A Houstonian's Viewing Guide to the Solar Eclipse

Houston won't have a total eclipse of the heart on August 21, but you'll still get a heavenly show.

By Katharine Shilcutt August 2, 2017

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Houston will see 66 percent of the sun obscured by the moon during the upcoming solar eclipse.

Image: Shutterstock

At our sister magazine in Seattle, the impending solar eclipse on August 21 is such a huge deal they devoted an entire cover to the heavenly event. But that's because Seattle is one of the lucky U.S. cities to be within the "totality" of the eclipse's path, which means they'll see—yes—a total eclipse of the sun as the moon crosses between us and it. Nearly a century has passed since the last time the U.S. witnessed such an eclipse.

In Houston, the eclipse may be a little less spectacular than in Seattle (or Casper, Wyoming or Columbia, Missouri), but that doesn't mean you should miss it. You gonna spend another 99 years waiting for one that's a little closer to total?

As such, the city isn't exactly brimming with eclipse-watch parties. There are a few, however: Levy Park, the Children's Museum of Houston, the Houston Museum of Natural Science campus in Sugar Land, and the Freeman Library in Clear Lake are all hosting events of their own.

Can't make it to any of those? Plan your own event with this NASA guide to hosting your own viewing party at home. Can't take the afternoon off? Take lunch outside with some coworkers to watch this once-in-a-century cosmic event.

Vox also has a handy interactive map that lets you type in your ZIP code and spits out exactly when the eclipse will begin and end, when it will be at its peak, and what percentage of the sun will be covered by the moon. In downtown, for instance, the eclipse will begin at 11:47 a.m. and peak at 1:16:55 p.m. (down to that second!), when the moon will obscure 66.6 percent of the sun. In Katy, the eclipse will peak one minute sooner, at 1:15:37 p.m., and in The Woodlands, the eclipse will peak at 1:18:58 p.m.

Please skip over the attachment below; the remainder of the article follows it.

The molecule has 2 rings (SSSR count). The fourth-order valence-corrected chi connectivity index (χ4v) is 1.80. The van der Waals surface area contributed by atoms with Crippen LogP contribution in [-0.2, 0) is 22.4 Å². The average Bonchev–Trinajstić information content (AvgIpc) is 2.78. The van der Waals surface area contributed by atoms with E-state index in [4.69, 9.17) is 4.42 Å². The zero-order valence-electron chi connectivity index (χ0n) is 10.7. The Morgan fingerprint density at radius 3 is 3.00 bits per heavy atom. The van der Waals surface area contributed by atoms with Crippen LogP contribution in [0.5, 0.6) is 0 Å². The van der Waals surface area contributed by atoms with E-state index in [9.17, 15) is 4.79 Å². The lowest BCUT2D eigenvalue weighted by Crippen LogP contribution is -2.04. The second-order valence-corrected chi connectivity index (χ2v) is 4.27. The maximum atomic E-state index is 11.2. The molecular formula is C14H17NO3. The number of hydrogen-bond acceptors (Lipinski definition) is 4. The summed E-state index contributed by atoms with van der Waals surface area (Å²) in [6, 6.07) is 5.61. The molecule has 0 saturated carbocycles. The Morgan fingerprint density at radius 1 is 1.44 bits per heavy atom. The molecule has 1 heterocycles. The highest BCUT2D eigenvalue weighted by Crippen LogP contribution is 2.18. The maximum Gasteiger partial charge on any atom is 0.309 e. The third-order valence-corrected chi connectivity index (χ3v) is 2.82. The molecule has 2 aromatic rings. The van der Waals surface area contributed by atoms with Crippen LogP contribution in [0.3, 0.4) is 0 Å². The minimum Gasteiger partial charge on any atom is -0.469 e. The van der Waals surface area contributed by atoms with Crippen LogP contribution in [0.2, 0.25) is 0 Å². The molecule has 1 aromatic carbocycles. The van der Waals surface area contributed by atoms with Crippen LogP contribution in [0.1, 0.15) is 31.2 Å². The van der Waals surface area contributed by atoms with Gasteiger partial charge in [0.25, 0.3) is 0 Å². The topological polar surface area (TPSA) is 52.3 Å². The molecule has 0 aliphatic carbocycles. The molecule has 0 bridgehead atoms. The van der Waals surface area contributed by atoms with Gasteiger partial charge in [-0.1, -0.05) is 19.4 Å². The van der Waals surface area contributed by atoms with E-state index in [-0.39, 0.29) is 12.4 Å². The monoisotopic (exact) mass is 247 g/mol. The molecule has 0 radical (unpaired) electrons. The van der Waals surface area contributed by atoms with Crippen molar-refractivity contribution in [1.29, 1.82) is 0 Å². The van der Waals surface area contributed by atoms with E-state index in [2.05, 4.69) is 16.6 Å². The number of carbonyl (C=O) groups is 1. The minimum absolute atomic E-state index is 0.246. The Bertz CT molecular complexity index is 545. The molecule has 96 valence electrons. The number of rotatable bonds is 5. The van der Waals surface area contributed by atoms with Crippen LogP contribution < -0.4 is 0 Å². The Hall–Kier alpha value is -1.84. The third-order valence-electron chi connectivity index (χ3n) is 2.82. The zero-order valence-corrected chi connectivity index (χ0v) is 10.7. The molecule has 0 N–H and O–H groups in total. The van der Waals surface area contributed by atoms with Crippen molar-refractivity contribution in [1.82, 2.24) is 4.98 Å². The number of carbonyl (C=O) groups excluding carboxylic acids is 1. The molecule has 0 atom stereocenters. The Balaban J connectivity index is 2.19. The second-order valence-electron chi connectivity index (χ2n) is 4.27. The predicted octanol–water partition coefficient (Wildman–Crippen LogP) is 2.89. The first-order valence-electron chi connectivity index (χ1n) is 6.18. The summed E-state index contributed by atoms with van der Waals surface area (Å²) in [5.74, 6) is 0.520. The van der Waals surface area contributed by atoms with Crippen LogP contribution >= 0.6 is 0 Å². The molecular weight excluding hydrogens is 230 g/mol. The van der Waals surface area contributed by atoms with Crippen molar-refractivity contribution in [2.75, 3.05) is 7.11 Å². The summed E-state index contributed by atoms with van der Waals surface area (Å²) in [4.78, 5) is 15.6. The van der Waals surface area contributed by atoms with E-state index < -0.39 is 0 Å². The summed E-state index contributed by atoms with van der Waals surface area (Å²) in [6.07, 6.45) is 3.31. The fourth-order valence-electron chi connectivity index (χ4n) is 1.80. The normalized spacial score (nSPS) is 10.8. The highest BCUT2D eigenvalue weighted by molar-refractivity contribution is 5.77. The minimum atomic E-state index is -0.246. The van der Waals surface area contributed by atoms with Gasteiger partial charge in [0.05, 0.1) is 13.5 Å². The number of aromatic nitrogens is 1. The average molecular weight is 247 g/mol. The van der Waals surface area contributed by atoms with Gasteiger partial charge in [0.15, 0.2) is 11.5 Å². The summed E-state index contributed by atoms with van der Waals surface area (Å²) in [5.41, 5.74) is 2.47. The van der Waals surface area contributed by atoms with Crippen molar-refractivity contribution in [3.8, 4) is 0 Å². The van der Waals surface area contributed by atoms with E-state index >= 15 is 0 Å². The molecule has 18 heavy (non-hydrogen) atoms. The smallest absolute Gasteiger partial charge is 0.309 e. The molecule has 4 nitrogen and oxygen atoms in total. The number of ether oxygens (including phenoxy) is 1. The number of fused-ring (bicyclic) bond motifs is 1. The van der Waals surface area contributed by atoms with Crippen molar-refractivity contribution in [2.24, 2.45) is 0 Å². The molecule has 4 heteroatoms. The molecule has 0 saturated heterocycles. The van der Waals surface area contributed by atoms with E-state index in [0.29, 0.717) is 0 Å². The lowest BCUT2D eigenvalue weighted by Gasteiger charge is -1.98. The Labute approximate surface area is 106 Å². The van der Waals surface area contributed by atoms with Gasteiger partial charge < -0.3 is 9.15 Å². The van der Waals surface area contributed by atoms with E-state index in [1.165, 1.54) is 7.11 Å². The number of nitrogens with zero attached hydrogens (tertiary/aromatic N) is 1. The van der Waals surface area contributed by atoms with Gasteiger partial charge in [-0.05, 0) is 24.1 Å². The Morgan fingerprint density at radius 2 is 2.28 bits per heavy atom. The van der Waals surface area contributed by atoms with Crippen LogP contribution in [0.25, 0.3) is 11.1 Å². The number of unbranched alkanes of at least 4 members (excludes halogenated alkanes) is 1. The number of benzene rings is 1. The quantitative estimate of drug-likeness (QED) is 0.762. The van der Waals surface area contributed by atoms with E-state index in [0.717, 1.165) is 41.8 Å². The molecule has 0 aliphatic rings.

To properly view the eclipse without doing permanent damage to your retinas, you'll need to purchase a specialized pair of extra-dark sunglasses. Regular sunglasses absolutely will not cut it; eclipse-viewing glasses need to have ISO 12312-2 certification, among other qualifications. And beware of frauds if you're ordering from online retailers like Amazon—Quartz has a terrific breakdown of how to buy the right pair without getting ripped off.

And since taking a photo of the eclipse with your phone isn't recommended for similar lens-searing reasons, try to snap something equally eerie for your Instagram feed: the crescent shadows cast by the moon-covered sun.

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